Fish of this size are approaching those that anglers on every big river swear live in deep holes below the dam. Belief in outsize catfish usually is based on observations by teams of divers sent to inspect these aging structures. Many of the divers have sworn off dam duty after these experiences, preferring to work on oil rigs set in the shark-infested Gulf of Mexico.
Flathead catfish inspire tales both tall and true, as they rank among the largest North American freshwater fish, and their slightly monstrous appearance (to the uninitiated) makes them formidable gamefish. A 30-pound fish is beyond the realm of experience for nearly all freshwater anglers. So when one breaks a bassman’s line, its estimated size increases in direct proportion to the diameter of his eyeballs when the fish spools him.
Most rivers in the flathead’s original range have been dammed, creating large impoundments that provide good habitat. Gizzard and threadfin shad abound, providing prey for all sizes of cats. Sunfish species, bullheads, and skipjack herring add to the smorgasbord.
These species also occur in rivers, plus many species of large suckers that slide smoothly down a flathead’s gullet. But while studying the diet of flatheads in the Flint River, I was surprised to find even big fish scarfing young-of-the-year shad less than an inch long. They’d upchuck this partially digested shad soup in the livewell.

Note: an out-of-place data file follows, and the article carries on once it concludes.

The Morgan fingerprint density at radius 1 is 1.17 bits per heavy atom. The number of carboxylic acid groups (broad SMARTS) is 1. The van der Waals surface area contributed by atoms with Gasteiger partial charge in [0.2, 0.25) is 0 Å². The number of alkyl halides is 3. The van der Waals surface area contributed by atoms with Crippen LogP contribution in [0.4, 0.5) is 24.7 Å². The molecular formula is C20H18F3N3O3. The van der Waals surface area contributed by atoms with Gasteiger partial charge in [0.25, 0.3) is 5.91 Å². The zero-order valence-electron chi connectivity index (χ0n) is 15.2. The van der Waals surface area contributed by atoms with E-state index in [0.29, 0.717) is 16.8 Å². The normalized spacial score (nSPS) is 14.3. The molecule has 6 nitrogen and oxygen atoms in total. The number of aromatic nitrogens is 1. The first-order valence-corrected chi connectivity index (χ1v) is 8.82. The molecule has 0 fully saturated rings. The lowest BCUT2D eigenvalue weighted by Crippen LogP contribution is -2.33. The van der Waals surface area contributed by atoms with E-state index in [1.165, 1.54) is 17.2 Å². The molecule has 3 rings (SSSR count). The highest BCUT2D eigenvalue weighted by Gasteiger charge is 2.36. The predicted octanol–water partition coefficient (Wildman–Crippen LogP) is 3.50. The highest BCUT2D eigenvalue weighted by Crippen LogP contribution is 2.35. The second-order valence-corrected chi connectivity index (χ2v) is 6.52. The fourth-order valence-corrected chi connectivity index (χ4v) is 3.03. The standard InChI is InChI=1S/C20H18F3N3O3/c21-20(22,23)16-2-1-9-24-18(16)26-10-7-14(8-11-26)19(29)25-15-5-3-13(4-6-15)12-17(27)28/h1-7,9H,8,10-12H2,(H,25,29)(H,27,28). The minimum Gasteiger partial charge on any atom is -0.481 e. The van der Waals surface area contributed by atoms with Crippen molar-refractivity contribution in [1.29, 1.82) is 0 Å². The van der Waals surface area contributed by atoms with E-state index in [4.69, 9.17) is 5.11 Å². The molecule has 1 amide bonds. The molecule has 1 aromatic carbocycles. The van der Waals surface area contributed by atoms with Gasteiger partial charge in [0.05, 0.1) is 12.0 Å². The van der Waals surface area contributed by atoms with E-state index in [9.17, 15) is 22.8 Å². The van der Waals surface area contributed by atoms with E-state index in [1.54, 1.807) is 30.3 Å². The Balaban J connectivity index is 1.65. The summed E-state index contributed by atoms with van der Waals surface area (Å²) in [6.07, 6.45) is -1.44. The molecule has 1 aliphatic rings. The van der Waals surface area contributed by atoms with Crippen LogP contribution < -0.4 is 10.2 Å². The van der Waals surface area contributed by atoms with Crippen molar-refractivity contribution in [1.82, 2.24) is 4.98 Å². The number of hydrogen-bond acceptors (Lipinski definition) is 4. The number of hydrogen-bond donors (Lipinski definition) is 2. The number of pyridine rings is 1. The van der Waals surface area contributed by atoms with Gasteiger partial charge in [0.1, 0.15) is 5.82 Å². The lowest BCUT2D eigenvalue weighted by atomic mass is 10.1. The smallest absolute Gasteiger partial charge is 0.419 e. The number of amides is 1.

The big flatties must have cruised through the schools with their mouths open like a pod of baleen whales. Flatheads in this limestone-based river also consumed lots of crayfish, the most common prey for fish less than about 10 pounds.
Not surprisingly, flatheads grow fast, generally faster in terms of weight than any predatory fish on the continent, exceeded in some systems only by the common carp and grass carp. Their fastest growth spurt typically occurs between ages 3 and 8 when they add several pounds a year. But even big fish grow fast, with tag returns indicating increases of more than 10 pounds per year, in some cases. Record-size flatheads haven’t been aged, to my knowledge, though they certainly can live at least 20 years.
In reservoirs, flatheads find spawning holes in undercut banks or rocky ledges in feeder creeks, along riprap banks, and in hollow logs lying on the bottom. Like channel cats, male flatheads clean or excavate a burrow and lure a female to lay her clutch of eggs. He then drives her out and tenaciously defends the lair for weeks as eggs hatch and small cats grow to an inch or so, when they venture forth.
In most reservoirs around the United States, flathead populations are thriving, providing anglers with overlooked opportunities to catch the fish of a lifetime. In some areas, commercial fishermen have increased operations, lured by the high value placed on flathead flesh by anyone who likes to eat fish. And the trophy status of this fish has spawned a new generation of freshwater big-game anglers.
Flatheads have been experimentally stocked in ponds, but with their aggressive nature and large appetite, they initially grow fast, cropping off all available prey, then stagnating. No, the flathead is a fish of big water, though within that big water, it may use only a small piece of turf during a season.